When it comes to infrastructure; all roads lead to Ohio.
The Buckeye State’s infrastructure is among the most important in the entire country. According to Jobs Ohio:
Ohio is geographically advantageous, sitting within a 600-mile radius of more than half of the U.S. and Canadian populations. Major cities including Chicago, New York City and Toronto are easily accessible via air, rail and road. Among the nation’s leaders for trucking and storing goods, Ohio’s north coast on Lake Erie includes a groundbreaking shipping service linking the Industrial Midwest, the Port of Toledo and the Great Lakes to Europe.
A 2018 study gave the state’s infrastructure an “A-” while the national state average came in at a “D+.” However, there are still an estimated, 1,653 bridges that are classified as “structurally deficient,” according to the FHWA National Bridge Inventory. In addition, 30% of all roads are in “poor or mediocre condition.” Compounding this issue, the Ohio Department of Transportation will have its budget for 2020/21 decrease to $1.7 billion, a 30% drop from 2014. This budget will leave almost nothing for new infrastructure projects.
In an effort to address these growing problems, Monday, Governor DeWine announced the formation of the “Ohio Governor’s Advisory Committee on Transportation Infrastructure.” The committee is made up of industry leaders, government senior advisers, and infrastructure experts. The move was celebrated by the Fix Our Roads Ohio (FOR Ohio), stating; “We trust that the Governor’s Advisory Committee will bring a focus to this issue and stimulate a productive discussion about potential solutions.” The Buckeye Institute also praised the decision, noting:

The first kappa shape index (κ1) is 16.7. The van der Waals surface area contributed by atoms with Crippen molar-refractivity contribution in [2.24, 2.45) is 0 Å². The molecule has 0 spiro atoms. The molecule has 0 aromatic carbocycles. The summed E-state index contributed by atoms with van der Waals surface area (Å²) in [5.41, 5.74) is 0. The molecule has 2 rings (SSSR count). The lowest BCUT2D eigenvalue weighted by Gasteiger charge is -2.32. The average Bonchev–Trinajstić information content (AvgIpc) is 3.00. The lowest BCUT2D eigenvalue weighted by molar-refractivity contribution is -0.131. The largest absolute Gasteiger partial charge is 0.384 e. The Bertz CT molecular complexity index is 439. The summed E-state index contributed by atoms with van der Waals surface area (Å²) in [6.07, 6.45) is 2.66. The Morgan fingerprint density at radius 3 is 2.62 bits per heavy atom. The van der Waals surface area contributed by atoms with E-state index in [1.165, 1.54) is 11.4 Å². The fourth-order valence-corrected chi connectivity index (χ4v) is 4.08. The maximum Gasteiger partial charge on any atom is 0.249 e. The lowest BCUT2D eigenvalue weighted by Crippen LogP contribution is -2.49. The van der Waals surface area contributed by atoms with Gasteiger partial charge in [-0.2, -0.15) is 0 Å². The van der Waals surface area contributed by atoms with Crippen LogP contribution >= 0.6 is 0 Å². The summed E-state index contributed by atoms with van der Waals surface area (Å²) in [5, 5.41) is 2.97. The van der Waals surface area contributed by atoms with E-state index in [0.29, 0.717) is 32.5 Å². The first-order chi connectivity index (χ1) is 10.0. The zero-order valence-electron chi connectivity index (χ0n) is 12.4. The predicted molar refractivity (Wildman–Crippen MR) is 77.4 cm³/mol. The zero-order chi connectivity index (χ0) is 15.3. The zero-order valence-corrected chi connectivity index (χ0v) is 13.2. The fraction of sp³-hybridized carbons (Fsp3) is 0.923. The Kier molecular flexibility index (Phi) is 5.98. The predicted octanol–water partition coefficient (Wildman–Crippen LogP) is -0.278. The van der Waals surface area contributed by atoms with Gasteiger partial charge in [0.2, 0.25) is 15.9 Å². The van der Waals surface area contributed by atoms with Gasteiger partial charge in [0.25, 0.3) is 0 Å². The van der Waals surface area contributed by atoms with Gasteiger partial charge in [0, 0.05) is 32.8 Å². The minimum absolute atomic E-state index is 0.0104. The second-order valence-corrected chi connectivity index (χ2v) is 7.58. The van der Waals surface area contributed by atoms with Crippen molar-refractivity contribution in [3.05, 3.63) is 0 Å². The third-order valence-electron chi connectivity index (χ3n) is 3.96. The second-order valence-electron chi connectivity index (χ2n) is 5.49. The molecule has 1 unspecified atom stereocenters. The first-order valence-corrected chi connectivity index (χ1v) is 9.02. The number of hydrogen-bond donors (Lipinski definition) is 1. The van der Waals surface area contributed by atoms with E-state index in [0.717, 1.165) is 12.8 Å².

We applaud Governor DeWine for appointing this task force to review how Ohio pays for critical infrastructure needs. As this debate moves forward, The Buckeye Institute urges policymakers to maintain appropriate user fees to fund infrastructure projects rather than redirecting general revenues to cover funding shortfalls. And we continue to urge policymakers to use taxpayer dollars wisely and enable more money to be spent on more projects by reforming Ohio’s expensive prevailing wage law.
The preliminary reports of the committee are expected sometime in mid-February.
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Andrew Shirley is a reporter at Battleground State News and The Ohio Star. Send tips to email@example.com.
Photo “Mike DeWine” by Mike DeWine. Background Photo “Ohio Welcome Sign” by Famartin. CC BY-SA 4.0.